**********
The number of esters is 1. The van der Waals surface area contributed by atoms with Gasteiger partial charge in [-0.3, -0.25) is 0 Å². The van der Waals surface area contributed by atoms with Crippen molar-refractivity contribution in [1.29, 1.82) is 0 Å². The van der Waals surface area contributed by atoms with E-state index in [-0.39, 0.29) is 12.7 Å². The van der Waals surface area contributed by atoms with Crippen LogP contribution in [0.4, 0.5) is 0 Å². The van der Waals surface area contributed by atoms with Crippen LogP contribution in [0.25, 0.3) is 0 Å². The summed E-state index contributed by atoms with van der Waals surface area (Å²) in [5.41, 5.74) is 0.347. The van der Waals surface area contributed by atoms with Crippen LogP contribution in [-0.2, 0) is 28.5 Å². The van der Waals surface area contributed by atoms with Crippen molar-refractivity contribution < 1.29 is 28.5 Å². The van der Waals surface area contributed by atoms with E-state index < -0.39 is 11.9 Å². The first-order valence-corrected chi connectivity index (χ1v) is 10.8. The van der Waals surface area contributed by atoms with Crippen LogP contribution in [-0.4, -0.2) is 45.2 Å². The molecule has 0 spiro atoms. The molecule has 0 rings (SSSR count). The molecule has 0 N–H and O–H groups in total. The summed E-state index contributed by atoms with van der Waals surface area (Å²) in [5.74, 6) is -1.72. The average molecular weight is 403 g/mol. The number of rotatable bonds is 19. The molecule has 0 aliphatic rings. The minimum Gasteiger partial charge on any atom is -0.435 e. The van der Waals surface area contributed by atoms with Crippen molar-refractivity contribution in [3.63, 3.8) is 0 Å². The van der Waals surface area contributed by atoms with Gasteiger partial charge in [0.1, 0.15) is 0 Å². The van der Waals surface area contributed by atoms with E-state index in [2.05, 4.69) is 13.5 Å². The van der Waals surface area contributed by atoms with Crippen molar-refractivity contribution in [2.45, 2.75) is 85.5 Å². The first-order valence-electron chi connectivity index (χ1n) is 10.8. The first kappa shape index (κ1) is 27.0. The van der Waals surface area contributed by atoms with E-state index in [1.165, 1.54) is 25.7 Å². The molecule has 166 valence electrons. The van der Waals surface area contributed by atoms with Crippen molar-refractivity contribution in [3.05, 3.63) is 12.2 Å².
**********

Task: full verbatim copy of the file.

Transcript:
The number of esters is 1. The van der Waals surface area contributed by atoms with Gasteiger partial charge in [-0.3, -0.25) is 0 Å². The van der Waals surface area contributed by atoms with Crippen molar-refractivity contribution in [1.29, 1.82) is 0 Å². The van der Waals surface area contributed by atoms with E-state index in [-0.39, 0.29) is 12.7 Å². The van der Waals surface area contributed by atoms with Crippen LogP contribution in [0.4, 0.5) is 0 Å². The van der Waals surface area contributed by atoms with Crippen LogP contribution in [0.25, 0.3) is 0 Å². The summed E-state index contributed by atoms with van der Waals surface area (Å²) in [5.41, 5.74) is 0.347. The van der Waals surface area contributed by atoms with Crippen LogP contribution in [-0.2, 0) is 28.5 Å². The van der Waals surface area contributed by atoms with Crippen molar-refractivity contribution < 1.29 is 28.5 Å². The van der Waals surface area contributed by atoms with E-state index < -0.39 is 11.9 Å². The first-order valence-corrected chi connectivity index (χ1v) is 10.8. The van der Waals surface area contributed by atoms with Crippen LogP contribution in [-0.4, -0.2) is 45.2 Å². The molecule has 0 spiro atoms. The molecule has 0 rings (SSSR count). The molecule has 0 N–H and O–H groups in total. The summed E-state index contributed by atoms with van der Waals surface area (Å²) in [5.74, 6) is -1.72. The average molecular weight is 403 g/mol. The number of rotatable bonds is 19. The molecule has 0 aliphatic rings. The minimum Gasteiger partial charge on any atom is -0.435 e. The van der Waals surface area contributed by atoms with Crippen molar-refractivity contribution in [3.63, 3.8) is 0 Å². The van der Waals surface area contributed by atoms with Gasteiger partial charge in [0.1, 0.15) is 0 Å². The van der Waals surface area contributed by atoms with E-state index in [2.05, 4.69) is 13.5 Å². The van der Waals surface area contributed by atoms with Crippen molar-refractivity contribution in [2.45, 2.75) is 85.5 Å². The first-order valence-electron chi connectivity index (χ1n) is 10.8. The first kappa shape index (κ1) is 27.0. The van der Waals surface area contributed by atoms with E-state index in [1.165, 1.54) is 25.7 Å². The molecule has 166 valence electrons. The van der Waals surface area contributed by atoms with Crippen molar-refractivity contribution in [3.05, 3.63) is 12.2 Å².